He stresses that the first electronic applications won’t be in areas that compete with silicon. “Graphene has to go where there isn’t an alternative,” he said—such as conducting inks, stretchable circuits, and conductive composite materials, and perhaps later into optoelectronics. A small start-up company called Novalia in the United Kingdom, for example, is already using graphene-based inks to make wires for an interactive, touch-sensitive printed poster that can communicate wirelessly and generate drum-kit sounds through vibrations of the paper itself. Partly because it is cheap, said Ferrari, graphene “could put functionality into objects that don’t usually have it.”

At first, then, graphene devices need to play to its strengths. “We are not out to compete with silicon, but to extend it,” agrees de Heer. “We’re looking at high-end, not necessarily cheap, electronics that goes beyond anything that’s possible with silicon.” One such niche is in high-frequency devices for optoelectronic telecommunications applications, which would benefit both from graphene’s high mobility and its high thermal conductivity and robustness, which helps to dissipate the heat generated by rapid switching. “Within a relatively short time, I think we are going to be producing electronics working at terahertz frequencies,” said de Heer—several orders of magnitude faster than current silicon devices. Ruoff also sees potential for completely different electronic roles, such as electrodes in batteries and fuel cells. His group recently showed how to make nanoporous graphene that can outperform the standard activated carbons in such devices.

But perhaps the real killer app for carbon nanostructures has yet to be identified. “There’s been a wonderful streak of serendipity in this field—scientists in the lab thinking one thing will happen, and quite a different thing does happen,” said Ruoff. “I think that will continue with carbon, because there’s such a plethora of different bonding configurations, and there’s still a lot of really exciting directions to go.”

Multiscale materials modeling

“If we are going to set out to invent entirely new materials,” wrote the engineer Jim Gordon in the second edition of his classic book The New Science of Strong Materials, published three years after MRS was created in 1973, “then we had better watch our step because the requirements for any really successful material are likely to be very complex indeed.” Much of Gordon’s book was dedicated to explaining mechanisms of ductility, cracking and failure in metals, ceramics, and composites, and it’s safe to assume he already had an inkling of where, in such cases, much of that complexity comes from. Cracks, as Gordon showed, begin with the breaking of bonds between atoms, but may end with the collapse of bridges. How can one hope to understand a process that spans perhaps 10 orders of magnitude in size?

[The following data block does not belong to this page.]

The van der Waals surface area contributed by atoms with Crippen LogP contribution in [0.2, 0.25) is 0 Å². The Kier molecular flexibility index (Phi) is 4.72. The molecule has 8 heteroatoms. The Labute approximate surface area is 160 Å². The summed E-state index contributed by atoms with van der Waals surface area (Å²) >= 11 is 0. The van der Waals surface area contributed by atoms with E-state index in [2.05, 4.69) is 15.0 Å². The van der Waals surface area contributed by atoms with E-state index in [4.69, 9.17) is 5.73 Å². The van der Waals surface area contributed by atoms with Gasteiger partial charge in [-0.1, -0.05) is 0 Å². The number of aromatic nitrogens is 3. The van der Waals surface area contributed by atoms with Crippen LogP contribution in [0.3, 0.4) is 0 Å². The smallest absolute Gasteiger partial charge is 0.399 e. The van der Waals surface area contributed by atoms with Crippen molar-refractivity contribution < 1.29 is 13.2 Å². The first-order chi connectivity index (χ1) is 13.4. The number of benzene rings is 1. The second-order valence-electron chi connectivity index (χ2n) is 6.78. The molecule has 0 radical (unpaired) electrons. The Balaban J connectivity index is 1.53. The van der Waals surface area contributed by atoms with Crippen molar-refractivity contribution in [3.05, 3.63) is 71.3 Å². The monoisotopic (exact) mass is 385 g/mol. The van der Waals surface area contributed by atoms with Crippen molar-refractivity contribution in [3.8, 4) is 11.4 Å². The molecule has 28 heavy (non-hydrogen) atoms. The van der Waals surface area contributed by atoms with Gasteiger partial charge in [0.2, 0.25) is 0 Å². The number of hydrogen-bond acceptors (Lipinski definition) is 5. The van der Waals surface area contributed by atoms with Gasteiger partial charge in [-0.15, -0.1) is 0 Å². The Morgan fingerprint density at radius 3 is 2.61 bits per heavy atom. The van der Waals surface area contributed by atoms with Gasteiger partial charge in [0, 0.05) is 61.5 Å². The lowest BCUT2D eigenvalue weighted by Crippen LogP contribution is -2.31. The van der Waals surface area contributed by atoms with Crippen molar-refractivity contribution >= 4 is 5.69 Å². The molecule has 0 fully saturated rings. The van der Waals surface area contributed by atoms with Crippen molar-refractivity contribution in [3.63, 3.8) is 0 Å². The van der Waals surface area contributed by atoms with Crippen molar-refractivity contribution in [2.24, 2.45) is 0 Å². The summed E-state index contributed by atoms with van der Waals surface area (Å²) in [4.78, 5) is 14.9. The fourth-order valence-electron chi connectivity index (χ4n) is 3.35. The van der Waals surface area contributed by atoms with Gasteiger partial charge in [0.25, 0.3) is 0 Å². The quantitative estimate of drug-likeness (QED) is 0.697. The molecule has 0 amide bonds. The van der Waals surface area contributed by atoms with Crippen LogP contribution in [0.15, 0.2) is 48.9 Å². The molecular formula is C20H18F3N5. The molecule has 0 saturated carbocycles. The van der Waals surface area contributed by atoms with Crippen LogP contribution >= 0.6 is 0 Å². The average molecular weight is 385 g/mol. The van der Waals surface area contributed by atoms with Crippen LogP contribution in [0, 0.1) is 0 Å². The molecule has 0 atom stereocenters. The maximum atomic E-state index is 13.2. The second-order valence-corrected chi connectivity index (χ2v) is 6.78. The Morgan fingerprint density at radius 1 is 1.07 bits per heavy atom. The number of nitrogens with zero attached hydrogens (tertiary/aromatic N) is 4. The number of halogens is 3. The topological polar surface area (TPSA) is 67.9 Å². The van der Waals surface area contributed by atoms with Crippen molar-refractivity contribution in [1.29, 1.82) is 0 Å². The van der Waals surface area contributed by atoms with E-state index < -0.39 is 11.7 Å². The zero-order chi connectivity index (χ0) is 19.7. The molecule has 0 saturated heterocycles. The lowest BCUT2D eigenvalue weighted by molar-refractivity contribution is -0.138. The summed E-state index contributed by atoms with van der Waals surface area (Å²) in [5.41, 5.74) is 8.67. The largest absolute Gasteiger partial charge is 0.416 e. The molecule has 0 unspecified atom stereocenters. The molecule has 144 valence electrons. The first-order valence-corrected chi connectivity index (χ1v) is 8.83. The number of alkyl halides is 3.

The development of computer methods for modeling materials systems at the atomic scale, in its infancy in Gordon’s day, has now reached the level where some methods can handle millions of atoms, and continues to grow as computer power expands. But there is no prospect that this bottom-up approach will encompass all the scales that a materials engineer might need to consider, not only because the numbers are so vast but because more atoms don’t necessarily mean more insight. “A cubic micron of material contains about a trillion atoms, so there’s no way to treat that atomistically,” said Christopher Wolverton of Northwestern University in Evanston, Ill., who works on computational materials science.

A simulation of how accumulation of interstitial hydrogen atoms (white) around the tip of a crack in iron (other colors, indicating potential energy) cause embrittlement. Courtesy W.A. Curtin.

So for aiming to understand and perhaps even to design materials from first principles, computational methods are needed that can span diverse scales in space and time. “The challenge is to connect the chemistry and microstructure to all the macroscopic behavior that the materials need to have, such as strength, toughness, stiffness, fatigue resistance, creep resistance, and corrosion resistance,” said Bill Curtin, director of the Institute of Mechanical Engineering at the École Polytechnique Fédérale de Lausanne, Switzerland. “You’re always balancing the material to encompass all of these things in one way or another.”

Shaking hands in metals

Multiscale materials modeling should help to confer an element of predictability on what was previously a matter of discovery by trial and error. This is true, for example, in the area of metal alloy engineering, which has already so benefited from the insights offered by simulation that it is becoming possible to talk about “first principles metallurgy.”

“The macroscopic behavior of a metal doesn’t just depend on what goes on at the atomistic scale, but also on the mesoscopic scale of dislocations and how that is influenced by microstructure,” said Curtin. “In metals you have to worry about plastic flow at scales of tens or hundreds of microns. It’s a challenge to get the whole picture and be quantitative about it.”

One of the key requirements for the complex, multicomponent formulations of some high-value alloys today is to understand their phase stability: whether the constituents will mix or precipitate into distinct microdomains. In industry these formulations can be extremely complex, not least because the materials aren’t necessarily purified. “A typical engine-block alloy has about twelve elements, including a lot of stuff picked up in recycling, and the companies aren’t going to change that,” said Wolverton.